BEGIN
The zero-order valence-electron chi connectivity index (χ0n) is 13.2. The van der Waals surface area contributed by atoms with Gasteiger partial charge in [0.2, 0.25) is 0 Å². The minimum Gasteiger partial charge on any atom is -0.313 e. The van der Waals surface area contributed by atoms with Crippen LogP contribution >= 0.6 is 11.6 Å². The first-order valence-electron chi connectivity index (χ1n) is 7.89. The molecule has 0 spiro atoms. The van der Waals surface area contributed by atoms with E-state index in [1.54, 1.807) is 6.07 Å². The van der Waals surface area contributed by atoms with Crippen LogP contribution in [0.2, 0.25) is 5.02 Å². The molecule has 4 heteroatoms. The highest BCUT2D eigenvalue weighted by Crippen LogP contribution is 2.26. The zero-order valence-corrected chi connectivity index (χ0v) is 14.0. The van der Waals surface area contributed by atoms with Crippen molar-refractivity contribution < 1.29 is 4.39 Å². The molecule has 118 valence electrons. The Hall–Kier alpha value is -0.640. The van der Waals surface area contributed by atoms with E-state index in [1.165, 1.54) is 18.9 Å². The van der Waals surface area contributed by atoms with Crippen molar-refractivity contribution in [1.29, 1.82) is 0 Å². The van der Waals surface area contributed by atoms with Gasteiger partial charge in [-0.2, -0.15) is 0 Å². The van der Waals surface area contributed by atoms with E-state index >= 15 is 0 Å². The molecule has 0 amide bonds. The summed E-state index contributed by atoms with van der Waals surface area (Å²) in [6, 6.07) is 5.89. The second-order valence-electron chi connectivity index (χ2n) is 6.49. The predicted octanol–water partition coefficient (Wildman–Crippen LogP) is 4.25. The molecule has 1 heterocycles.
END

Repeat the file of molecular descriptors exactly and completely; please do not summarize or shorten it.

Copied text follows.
The zero-order valence-electron chi connectivity index (χ0n) is 13.2. The van der Waals surface area contributed by atoms with Gasteiger partial charge in [0.2, 0.25) is 0 Å². The minimum Gasteiger partial charge on any atom is -0.313 e. The van der Waals surface area contributed by atoms with Crippen LogP contribution >= 0.6 is 11.6 Å². The first-order valence-electron chi connectivity index (χ1n) is 7.89. The molecule has 0 spiro atoms. The van der Waals surface area contributed by atoms with E-state index in [1.54, 1.807) is 6.07 Å². The van der Waals surface area contributed by atoms with Crippen LogP contribution in [0.2, 0.25) is 5.02 Å². The molecule has 4 heteroatoms. The highest BCUT2D eigenvalue weighted by Crippen LogP contribution is 2.26. The zero-order valence-corrected chi connectivity index (χ0v) is 14.0. The van der Waals surface area contributed by atoms with Crippen molar-refractivity contribution < 1.29 is 4.39 Å². The molecule has 118 valence electrons. The Hall–Kier alpha value is -0.640. The van der Waals surface area contributed by atoms with E-state index in [1.165, 1.54) is 18.9 Å². The van der Waals surface area contributed by atoms with Crippen molar-refractivity contribution in [1.29, 1.82) is 0 Å². The van der Waals surface area contributed by atoms with Gasteiger partial charge in [-0.2, -0.15) is 0 Å². The van der Waals surface area contributed by atoms with E-state index >= 15 is 0 Å². The molecule has 0 amide bonds. The summed E-state index contributed by atoms with van der Waals surface area (Å²) in [6, 6.07) is 5.89. The second-order valence-electron chi connectivity index (χ2n) is 6.49. The predicted octanol–water partition coefficient (Wildman–Crippen LogP) is 4.25. The molecule has 1 heterocycles.